Caesar, a History of the Art of War among the Romans down to the End of the Roman Empire, with a Detailed Account of the Campaigns of Caius Julius Caesar - Vol. 1

By Theodore Ayrault Dodge | Go to book overview

IX.
THE WORK OF CÆSAR'S LIEUTENANTS. 57-56 B.C.

CÆSAR usually spent his winters in Cisalpine Gaul, to be near events in Italy. During this winter, he sent Galba, one of his legates, to open the road from Italy over the Simplon and down the modern Rhone. At Martigny, Galba had a serious battle with the natives, but defeated them. Crassus, another legate, wintered among the Veneti on the coast, and sent ambassadors to gather corn. These officers were seized by the Veneti and held so as to compel the return of their hostages. On learning of this, Cæsar at once made preparations to avenge the act. He must protect his envoys; and to subdue the Veneti would moreover give him easier access to Britain. In order to cover more ground, Cæsar decided to divide his forces. Labienus went to the Rhine region; Crassus to Aquitania, Sabinus to the coast of modern Normandy. Brutus was put in command of the fleet. After a tedious campaign against the Veneti, they were utterly overthrown by Brutus in a naval battle. Meanwhile Sabinus conducted a successful campaign against the Unelli, and Crassus a brilliant one in Aquitania. The year was finished by a partial campaign against the Morini on the Channel, by Cæsar. The work of the year had mostly been done by Cæsar's lieutenants.

ON leaving for Italy for the winter of B. C. 57-56, Cæsar had sent Servius Galba, with the Twelfth legion and some horse, against the tribes south of the lake of Geneva, the Nantuates, Veragri and Seduni, to open one of the most available roads over the Alps between Cis- and Transalpine Gaul, which ran from Milan via the Simplon or the Great St. Bernard to the Rhone valley. The merchants and settlers, in passing through this valley, had generally experienced a good deal of trouble from the native tribes, who subjected them to heavy imposts, if they did not rob them outright. It was essential for military security that this road should be made free to passage. Galba was given permission to winter

-128-

Notes for this page

Add a new note
If you are trying to select text to create highlights or citations, remember that you must now click or tap on the first word, and then click or tap on the last word.
One moment ...
Default project is now your active project.
Project items

Items saved from this book

This book has been saved
Highlights (0)
Some of your highlights are legacy items.

Highlights saved before July 30, 2012 will not be displayed on their respective source pages.

You can easily re-create the highlights by opening the book page or article, selecting the text, and clicking “Highlight.”

Citations (0)
Some of your citations are legacy items.

Any citation created before July 30, 2012 will labeled as a “Cited page.” New citations will be saved as cited passages, pages or articles.

We also added the ability to view new citations from your projects or the book or article where you created them.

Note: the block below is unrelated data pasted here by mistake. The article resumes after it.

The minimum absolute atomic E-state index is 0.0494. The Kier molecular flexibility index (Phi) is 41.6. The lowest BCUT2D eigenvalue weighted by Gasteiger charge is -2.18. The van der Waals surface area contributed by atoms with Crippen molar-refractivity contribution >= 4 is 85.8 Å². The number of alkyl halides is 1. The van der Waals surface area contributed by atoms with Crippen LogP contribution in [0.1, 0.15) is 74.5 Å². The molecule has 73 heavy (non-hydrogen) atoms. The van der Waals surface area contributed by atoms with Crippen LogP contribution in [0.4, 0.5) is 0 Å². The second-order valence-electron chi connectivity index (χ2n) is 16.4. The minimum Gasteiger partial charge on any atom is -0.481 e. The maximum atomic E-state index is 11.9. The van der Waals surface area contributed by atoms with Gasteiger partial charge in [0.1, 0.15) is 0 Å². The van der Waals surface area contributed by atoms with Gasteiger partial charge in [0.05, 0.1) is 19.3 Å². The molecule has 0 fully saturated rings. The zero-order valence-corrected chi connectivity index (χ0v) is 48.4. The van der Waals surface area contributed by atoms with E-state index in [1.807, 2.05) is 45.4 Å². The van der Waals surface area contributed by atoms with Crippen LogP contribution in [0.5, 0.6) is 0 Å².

Notes (0)
Bookmarks (0)

You have no saved items from this book

Project items include:
  • Saved book/article
  • Highlights
  • Quotes/citations
  • Notes
  • Bookmarks
Notes
Cite this page

Cited page

Style
Citations are available only to our active members.
Buy instant access to cite pages or passages in MLA, APA and Chicago citation styles.

(Einhorn, 1992, p. 25)

(Einhorn 25)

1. Lois J. Einhorn, Abraham Lincoln, the Orator: Penetrating the Lincoln Legend (Westport, CT: Greenwood Press, 1992), 25, http://www.questia.com/read/27419298.

Cited page

Bookmark this page
Caesar, a History of the Art of War among the Romans down to the End of the Roman Empire, with a Detailed Account of the Campaigns of Caius Julius Caesar - Vol. 1
Table of contents

Table of contents

Settings

Settings

Typeface
Text size Smaller Larger Reset View mode
Search within

Search within this book

Look up

Look up a word

  • Dictionary
  • Thesaurus
Please submit a word or phrase above.
Print this page

Print this page

Why can't I print more than one page at a time?

Help
Full screen
/ 380

matching results for page

    Questia reader help

    How to highlight and cite specific passages

    1. Click or tap the first word you want to select.
    2. Click or tap the last word you want to select, and you’ll see everything in between get selected.
    3. You’ll then get a menu of options like creating a highlight or a citation from that passage of text.

    OK, got it!

    Cited passage

    Style
    Citations are available only to our active members.
    Buy instant access to cite pages or passages in MLA, APA and Chicago citation styles.

    "Portraying himself as an honest, ordinary person helped Lincoln identify with his audiences." (Einhorn, 1992, p. 25).

    "Portraying himself as an honest, ordinary person helped Lincoln identify with his audiences." (Einhorn 25)

    "Portraying himself as an honest, ordinary person helped Lincoln identify with his audiences."1

    1. Lois J. Einhorn, Abraham Lincoln, the Orator: Penetrating the Lincoln Legend (Westport, CT: Greenwood Press, 1992), 25, http://www.questia.com/read/27419298.

    Cited passage

    Thanks for trying Questia!

    Please continue trying out our research tools, but please note, full functionality is available only to our active members.

    Your work will be lost once you leave this Web page.

    Buy instant access to save your work.

    Already a member? Log in now.

    Oops!

    An unknown error has occurred. Please click the button below to reload the page. If the problem persists, please try again in a little while.